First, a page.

Summer is a very exciting time of year for children and their families. People are out of school and there are barbecues, the beach, amusement parks and more to enjoy under the sun. Before you pack your bags to enjoy all of the festivities, let us remember a few safety tips that can help you and your family avoid serious injury during this fabulous summer season.
Water safety tips
Everyone should follow basic safety rules in and around water. The U.S. Centers for Disease Control and Prevention says that nearly 4,000 people drown each year. To keep yourself and your family safe this summer, remember:
- Ensure that everyone in the family becomes water competent — that is, learn to swim well, know your limitations and how to recognize and avoid hazards, and understand how to help prevent and respond to emergencies around water.
- Adults should actively supervise children and stay within arm’s reach of young children and newer swimmers. Kids should follow the rules in public pools.
- Fence your pool in with four-sided fencing that is at least 4 feet in height and use self-closing, self-latching gates.
- Wear your U.S. Coast Guard-approved life jacket at all times when on a boat and if in a situation beyond your skill level as a swimmer.
- Swim as a pair near a lifeguard’s chair — everyone, including experienced swimmers, should swim with a buddy in areas protected by lifeguards. If in a location with no lifeguards, such as a residential pool, designate a “Water Watcher” to keep a close eye and constant attention on children in and around the water.
Driving safety tips
Summer is the time for road trips and fun. However, in order to avoid accidents and other serious injuries, remember these following tips:
- Be well-rested and alert before long trips. Always use seat belts, observe speed limits and follow the rules of the road.
- Clean your headlights and turn them on as dusk approaches or in inclement weather.
- Don’t drink and drive. If you are drinking, always have a designated driver available.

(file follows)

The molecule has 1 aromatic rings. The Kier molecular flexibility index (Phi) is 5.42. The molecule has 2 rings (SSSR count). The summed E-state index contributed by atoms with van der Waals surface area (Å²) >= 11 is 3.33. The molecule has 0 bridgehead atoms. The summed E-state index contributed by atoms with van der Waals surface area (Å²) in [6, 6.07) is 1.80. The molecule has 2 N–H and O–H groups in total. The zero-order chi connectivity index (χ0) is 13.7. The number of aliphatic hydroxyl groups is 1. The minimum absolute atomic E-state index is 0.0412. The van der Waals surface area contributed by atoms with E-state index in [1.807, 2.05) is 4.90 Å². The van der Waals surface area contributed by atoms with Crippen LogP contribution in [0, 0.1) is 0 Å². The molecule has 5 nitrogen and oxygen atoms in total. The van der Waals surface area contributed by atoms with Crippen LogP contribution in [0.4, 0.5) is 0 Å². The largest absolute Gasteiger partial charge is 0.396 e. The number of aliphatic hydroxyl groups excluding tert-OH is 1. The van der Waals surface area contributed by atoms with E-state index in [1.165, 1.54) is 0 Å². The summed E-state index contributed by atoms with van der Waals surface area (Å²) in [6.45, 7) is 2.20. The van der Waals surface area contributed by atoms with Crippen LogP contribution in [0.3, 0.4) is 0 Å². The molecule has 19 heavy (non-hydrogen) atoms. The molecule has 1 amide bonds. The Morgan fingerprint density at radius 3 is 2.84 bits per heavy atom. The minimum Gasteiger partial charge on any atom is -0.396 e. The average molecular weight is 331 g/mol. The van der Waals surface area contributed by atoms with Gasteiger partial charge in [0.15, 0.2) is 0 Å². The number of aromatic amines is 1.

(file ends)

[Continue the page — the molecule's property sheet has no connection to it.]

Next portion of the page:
- Give your full attention to the road. Avoid distractions such as cell phones. Use caution in work zones. There are lots of construction projects underway on the highways.
- Don’t follow other vehicles too closely.
Grilling safety tips
When it comes to grilling, the National Fire Protection Association says more than 9,000 home fires are started by grills each year. Research also shows over 16,000 people are rushed to the hospital due to grill-related injuries, mostly burns. When using a grill or smoker, always be sure to:
- Always supervise a barbecue grill when in use.
- Don’t add charcoal starter fluid when coals have already been ignited.
- Never grill indoors — not in your house, camper, tent or any enclosed area. Keep the grill out in the open, away from the house, deck, tree branches or anything that could catch fire.
- Make sure everyone, including pets, stays away from the grill.
- Use the long-handled tools especially made for cooking on the grill to keep the chef safe.
Beach safety tips
In the midst of all of our other safety tips, we cannot forget about beach safety. It is always important, especially in the summer, so remember these tips:
- If you plan to swim in the ocean, a lake or river, be aware that swimming in these environments is different than swimming in a pool. Be sure you have the skills for these environments.
- Swim only at a beach with a lifeguard, within the designated swimming area. Obey all instructions and orders from lifeguards and ask them about local conditions.
- Make sure you swim sober and that you always swim with a buddy. Know your limitations and make sure you have enough energy to swim back to shore.
- Protect your neck — don’t dive headfirst. Walk carefully into open waters. Watch out for and avoid aquatic life.
- If you are caught in a rip current, try not to panic. Signal to those on shore that you need assistance. Swim parallel to the shore until you are out of the current. Once you are free, swim toward shore. If you can’t swim to the shore, float or tread water until you are free of the rip current and then head toward shore.